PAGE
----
Amazingly, Army Man whispers to my wife and I as he tucks his tail and heads for the door, “I don’t need his answer today. I will call him tomorrow to see if he wants in.” I about fell over in hysterics.
Here is my point with this whole true story, and here is how I am going to connect our book with it. Our authors immediately told us to analyze and evaluate, saying a well cultivated critical thinker, “Raises vital questions..comes to well reasoned conclusions, and communicates in figuring out solutions…”  Just like Einstein’s picture above. It raises all kinds of good questions. “Why is he sticking his tongue out” and “Where did he get all that hair.” But even more critically, “Where in the world is 6 minus 3 equal to 6?”
I was evaluating every word Army Man was selling to my son. “Camping trip. Drill Sergeants don’t yell. They want to be your best friend.” Yeah right, this is balderdash! All my warning alarms were going off that Army Man was not totally truthful and I analyzed he was never, not in a million years, going to get my son to sign up telling these tall tales.
That is when I came up with this thought, “The opposite of critical thinking is being gullible.” Like believing every thing you read just because it was on the World Wide Web. We would be wise to question more, to verify everything, and not instantly believe everything we hear, especially third or fourth hand.
I really appreciated the authors stating, “All reasoning is done from some point of view and is based on your original assumptions.”  Yes! It depends on your original point of view. And all of us make assumptions before we begin research or before we even crack open a book.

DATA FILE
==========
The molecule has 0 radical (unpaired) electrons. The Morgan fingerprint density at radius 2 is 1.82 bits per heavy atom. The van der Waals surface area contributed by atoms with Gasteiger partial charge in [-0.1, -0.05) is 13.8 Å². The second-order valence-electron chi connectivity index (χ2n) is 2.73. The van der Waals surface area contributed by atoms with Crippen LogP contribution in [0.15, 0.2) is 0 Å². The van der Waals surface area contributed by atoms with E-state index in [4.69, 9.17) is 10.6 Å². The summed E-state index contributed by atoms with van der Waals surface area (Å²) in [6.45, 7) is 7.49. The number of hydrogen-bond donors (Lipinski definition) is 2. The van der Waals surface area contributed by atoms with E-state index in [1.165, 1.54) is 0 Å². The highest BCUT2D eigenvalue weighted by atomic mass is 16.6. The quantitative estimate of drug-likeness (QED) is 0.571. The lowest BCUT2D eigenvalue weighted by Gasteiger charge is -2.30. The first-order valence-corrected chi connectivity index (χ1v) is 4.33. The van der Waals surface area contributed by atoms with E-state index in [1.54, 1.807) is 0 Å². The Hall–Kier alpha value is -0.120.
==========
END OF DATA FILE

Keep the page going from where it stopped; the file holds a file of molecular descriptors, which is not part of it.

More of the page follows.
It was then that I learned my most valuable lesson from this miniature guide, “Much of our thinking, left to itself, is biased, distorted, partial, uniformed or down-right prejudiced.” Ouch! But very true. However, I think he is only mostly right. A major word I disagreed with in this sentence was MUCH. I think ALL would have been a better word. ALL thinking, left to itself, is biased, distorted, partial, uniformed and down-right prejudiced.
Yes, I am biased, uniformed, prejudiced. This is why I want to improve in this area of critical thinking and problem solving. In my research of Dave Ramsey’s Financial Peace University, I have to be careful and avoid being too biased after starting 42 FPU classes. I need to be informed as to what generosity looks like scripturally, and be completely honest about my personal prejudices when researching Biblical stewardship practices.
Then I will be able to take my interpretations and draw proper conclusions in my research.  And with a half million copies sold, and 72% of customers on “Discover New Books” giving it a 4 or 5 for their review, I concur this was a worthwhile buy and a valuable resource for the future.
 Licea, Alex. 8 Life Lessons Learned from ‘Major Payne’ (We Are Mighty Website: April 28, 2017)
 Roger, Morgan. Did Albert Einstein Smoke Weed? (Civilized.Life Website: August 9, 2017)
 Richard Paul and Linda Elder, The Miniature Guide to Critical Thinking: Concepts and Tools (Foundation for Critical Thinking, 2006, Thinkers Guide Library). p. 42-43.
 Ibid., p. 51.
 Ibid., p. 29.
 Ibid., p. 238.